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More infectious Delta variant makes up 83% of new US coronavirus cases as vaccine hesitancy persists

<i>Irfan Khan/Los Angeles Times/Getty Images</i><br/>Los Angeles-based non-profit Mothers In Action hosts a mobile Covid-19 vaccine clinic in collaboration L.A. County Department of Public Health on July 16.
Los Angeles Times via Getty Imag
Irfan Khan/Los Angeles Times/Getty Images
Los Angeles-based non-profit Mothers In Action hosts a mobile Covid-19 vaccine clinic in collaboration L.A. County Department of Public Health on July 16.

By Madeline Holcombe and Theresa Waldrop, CNN

The more contagious Delta variant of coronavirus now makes up 83% of sequenced samples in the United States, US Centers for Disease Control and Prevention (CDC) Director Dr. Rochelle Walensky said Tuesday.

“This is a dramatic increase, up from 50% for the week of July 3,” Walensky said in a Senate committee hearing.

Health experts have said the Delta variant is more transmissible than any other identified variant so far. “We should think about the Delta variant as the 2020 version of Covid-19 on steroids,” Andy Slavitt, a former senior adviser to Joe Biden’s Covid Response Team, told CNN last week.

“It’s twice as infectious,” Slavitt said. “Fortunately, unlike 2020, we actually have a tool that stops the Delta variant in its tracks: It’s called vaccine.”

Vaccination rates in the country have stalled though. Less than half of the US population is fully vaccinated, according to CDC data, and the majority of those who are not vaccinated are not at all likely to get vaccinated, according to a poll published Tuesday by Axios-Ipsos.

A quarter or less of those who are unvaccinated said that they would be likely to get the vaccine under certain circumstances, according to the poll, which was conducted July 16 to 19 and made up of a nationally representative sample of 1,048 general population US adults.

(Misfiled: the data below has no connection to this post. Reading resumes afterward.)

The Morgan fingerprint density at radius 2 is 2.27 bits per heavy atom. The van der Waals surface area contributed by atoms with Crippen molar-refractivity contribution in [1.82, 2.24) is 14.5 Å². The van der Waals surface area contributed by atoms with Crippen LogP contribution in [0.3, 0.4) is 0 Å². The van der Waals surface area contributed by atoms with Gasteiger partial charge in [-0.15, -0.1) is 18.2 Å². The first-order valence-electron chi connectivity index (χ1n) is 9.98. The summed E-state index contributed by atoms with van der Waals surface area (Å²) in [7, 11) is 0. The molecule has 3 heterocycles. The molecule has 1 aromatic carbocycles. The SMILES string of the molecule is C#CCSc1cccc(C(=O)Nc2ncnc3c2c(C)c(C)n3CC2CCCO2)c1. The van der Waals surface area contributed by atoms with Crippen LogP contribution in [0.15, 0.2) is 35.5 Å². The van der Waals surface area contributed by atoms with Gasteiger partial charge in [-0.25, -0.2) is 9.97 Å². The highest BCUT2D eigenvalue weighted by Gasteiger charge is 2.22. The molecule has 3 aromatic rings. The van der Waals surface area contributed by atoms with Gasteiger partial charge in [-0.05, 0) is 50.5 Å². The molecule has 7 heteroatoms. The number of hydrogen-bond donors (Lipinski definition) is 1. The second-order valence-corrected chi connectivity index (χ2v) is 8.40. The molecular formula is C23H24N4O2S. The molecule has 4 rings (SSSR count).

If many of those who are holding out do not get inoculated, Dr. Anthony Fauci said, the US can expect a “smoldering” outbreak for “a considerable period of time.”

The rise of the Delta variant comes as the US sees a new uptick in Covid-19 cases and an increase in hospitalizations and deaths, especially in pockets of the country where vaccination rates remain relatively low.

The average of new daily cases this week is up 66% from last week and 145% from two weeks ago, as cases rise in 46 states, according to data from Johns Hopkins University. In addition, hospitalizations are up 26% from last week.

About 22% of the US population — nearly 73 million people — lives in a county considered to have “high” Covid-19 transmission, according to data published Monday by the CDC.

This is about 10 times what it was in early June, when less than 3% of the population lived in such counties.

The CDC considers a county to have high transmission if there have been 100 or more cases of Covid-19 per 100,000 residents or a test positivity rate of 10% or higher in the past seven days.

According to the latest CDC data, about 5% of the US population lives in a county considered to have “low” transmission, defined by the CDC as fewer than 10 new Covid-19 cases per 100,000 residents and a test positivity rate of less than 5% in the past seven days.

Test positivity rate is one of two indicators used by the CDC to assess community transmission levels. But the number of daily coronavirus tests have dropped off — down 34% from a month ago — according to data from the US Department of Health and Human Services. The CDC did not respond to CNN’s requests to learn more about this metric.

Vaccines are effective against the Delta variant, data shows

The most recent data from Israel evaluating effectiveness of the Pfizer/BioNTech mRNA vaccine against the Delta variant found the vaccine to be 64% protective against infection, and that the vaccine is 93% effective in preventing severe disease and hospitalizations.

Other studies indicate that the Moderna and Johnson & Johnson vaccines are also effective against the Delta variant.

And 99.5% of deaths are among the unvaccinated, US Surgeon General Dr. Vivek Murthy told CNN’s Dana Bash on “State of the Union” on Sunday — a figure cited by the CDC earlier in the month.